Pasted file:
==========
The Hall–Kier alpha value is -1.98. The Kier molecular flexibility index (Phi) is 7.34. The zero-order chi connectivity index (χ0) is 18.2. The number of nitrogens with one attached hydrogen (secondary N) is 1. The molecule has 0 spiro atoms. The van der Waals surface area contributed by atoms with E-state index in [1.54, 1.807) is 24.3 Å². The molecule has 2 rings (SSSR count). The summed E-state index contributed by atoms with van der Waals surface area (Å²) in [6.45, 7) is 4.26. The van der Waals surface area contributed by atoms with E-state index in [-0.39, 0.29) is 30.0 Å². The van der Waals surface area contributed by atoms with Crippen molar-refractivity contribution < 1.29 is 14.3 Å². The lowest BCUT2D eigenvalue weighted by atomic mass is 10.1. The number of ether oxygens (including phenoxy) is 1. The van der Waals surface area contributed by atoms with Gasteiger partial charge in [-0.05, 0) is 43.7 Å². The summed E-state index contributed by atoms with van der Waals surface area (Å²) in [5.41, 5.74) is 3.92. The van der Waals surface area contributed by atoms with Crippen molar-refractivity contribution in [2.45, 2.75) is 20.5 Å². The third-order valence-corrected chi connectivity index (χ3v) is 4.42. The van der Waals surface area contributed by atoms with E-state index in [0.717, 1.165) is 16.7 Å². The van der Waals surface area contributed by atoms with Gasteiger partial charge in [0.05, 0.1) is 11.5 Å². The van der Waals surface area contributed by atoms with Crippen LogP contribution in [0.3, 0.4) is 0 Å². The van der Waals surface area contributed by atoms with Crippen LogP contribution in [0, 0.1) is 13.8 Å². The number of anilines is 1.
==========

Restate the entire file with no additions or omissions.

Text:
The Hall–Kier alpha value is -1.98. The Kier molecular flexibility index (Phi) is 7.34. The zero-order chi connectivity index (χ0) is 18.2. The number of nitrogens with one attached hydrogen (secondary N) is 1. The molecule has 0 spiro atoms. The van der Waals surface area contributed by atoms with E-state index in [1.54, 1.807) is 24.3 Å². The molecule has 2 rings (SSSR count). The summed E-state index contributed by atoms with van der Waals surface area (Å²) in [6.45, 7) is 4.26. The van der Waals surface area contributed by atoms with E-state index in [-0.39, 0.29) is 30.0 Å². The van der Waals surface area contributed by atoms with Crippen molar-refractivity contribution < 1.29 is 14.3 Å². The lowest BCUT2D eigenvalue weighted by atomic mass is 10.1. The number of ether oxygens (including phenoxy) is 1. The van der Waals surface area contributed by atoms with Gasteiger partial charge in [-0.05, 0) is 43.7 Å². The summed E-state index contributed by atoms with van der Waals surface area (Å²) in [5.41, 5.74) is 3.92. The van der Waals surface area contributed by atoms with Crippen molar-refractivity contribution in [2.45, 2.75) is 20.5 Å². The third-order valence-corrected chi connectivity index (χ3v) is 4.42. The van der Waals surface area contributed by atoms with E-state index in [0.717, 1.165) is 16.7 Å². The van der Waals surface area contributed by atoms with Gasteiger partial charge in [0.05, 0.1) is 11.5 Å². The van der Waals surface area contributed by atoms with Crippen LogP contribution in [0.3, 0.4) is 0 Å². The van der Waals surface area contributed by atoms with Crippen LogP contribution in [0, 0.1) is 13.8 Å². The number of anilines is 1.